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The web Directory of Information Materials for People Affected by Cancer is regularly updated and currently has details of over 1,900 booklets, leaflets, books and audiovisual materials for people affected by cancer. Most have been published in the last five years but we have included some older ones that are still useful.

Results: 2

Cover image of 'The iceberg. A memoir'

The iceberg. A memoir (2014)

Atlantic Books

In 2008 the art critic Tom Lubbock was diagnosed with a brain tumour. The tumour was located in the area controlling speech and language, and would eventually rob him of the ability to speak. He died early in 2011. Marion Coutts was his wife. In short bursts of beautiful, textured prose, Coutts describes the eighteen months leading up to her partner's death. This book is an account of a family unit, man, woman, young child, under assault, and how the three of them fought to keep it intact. Written with extraordinary narrative force and power, The Iceberg is almost shocking in its rawness. It charts the deterioration of Tom's speech even as it records the developing language of his child. Fury, selfishness, grief, indignity and impotence are all examined and brought to light. Yet out of this comes a rare story about belonging, an 'adventure of being and dying'. This book is a celebration of each other, friends, family, art, work, love and language. (Publisher)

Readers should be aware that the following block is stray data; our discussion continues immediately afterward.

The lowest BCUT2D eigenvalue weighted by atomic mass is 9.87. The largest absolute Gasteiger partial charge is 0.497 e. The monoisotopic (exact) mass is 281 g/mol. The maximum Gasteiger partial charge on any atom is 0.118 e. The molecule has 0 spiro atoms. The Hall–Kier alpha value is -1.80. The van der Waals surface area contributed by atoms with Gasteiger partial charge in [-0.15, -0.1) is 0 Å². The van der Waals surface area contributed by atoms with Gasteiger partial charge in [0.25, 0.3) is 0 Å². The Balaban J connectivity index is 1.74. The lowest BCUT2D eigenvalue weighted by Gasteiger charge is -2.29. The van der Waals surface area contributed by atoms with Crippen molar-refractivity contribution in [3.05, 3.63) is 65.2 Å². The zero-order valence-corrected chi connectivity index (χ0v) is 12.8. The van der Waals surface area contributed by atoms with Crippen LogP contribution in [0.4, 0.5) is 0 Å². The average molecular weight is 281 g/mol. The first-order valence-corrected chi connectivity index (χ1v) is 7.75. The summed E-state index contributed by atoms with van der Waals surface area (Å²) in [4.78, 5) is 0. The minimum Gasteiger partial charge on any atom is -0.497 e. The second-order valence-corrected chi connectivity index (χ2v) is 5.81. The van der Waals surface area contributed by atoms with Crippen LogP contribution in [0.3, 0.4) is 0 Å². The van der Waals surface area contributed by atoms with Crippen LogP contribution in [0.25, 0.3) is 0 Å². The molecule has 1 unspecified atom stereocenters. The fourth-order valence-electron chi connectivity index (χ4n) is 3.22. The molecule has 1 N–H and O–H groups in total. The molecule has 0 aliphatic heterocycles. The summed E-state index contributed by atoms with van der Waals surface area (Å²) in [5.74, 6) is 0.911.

Cover image of 'Mortality'

Mortality (2012)

Atlantic Books

During the US book tour for his memoir, Hitch-22, Christopher Hitchens collapsed in his New York hotel room to excoriating pain in his chest and thorax. As he would later write in the first of a series of deeply moving Vanity Fair pieces, he was being deported 'from the country of the well across the stark frontier that marks off the land of malady.' Over the next year he underwent the brutal gamut of modern cancer treatment, enduring catastrophic levels of suffering and eventually losing his voice. Mortality is the most meditative piece of writing Hitchens has ever produced; at once an unsparingly honest account of the ravages of his disease, an examination of cancer etiquette, and the coda to a lifetime of fierce debate and peerless prose. In this eloquent confrontation with mortality, Hitchens returns a human face to a disease that has become a contemporary cipher of suffering. (Publisher)

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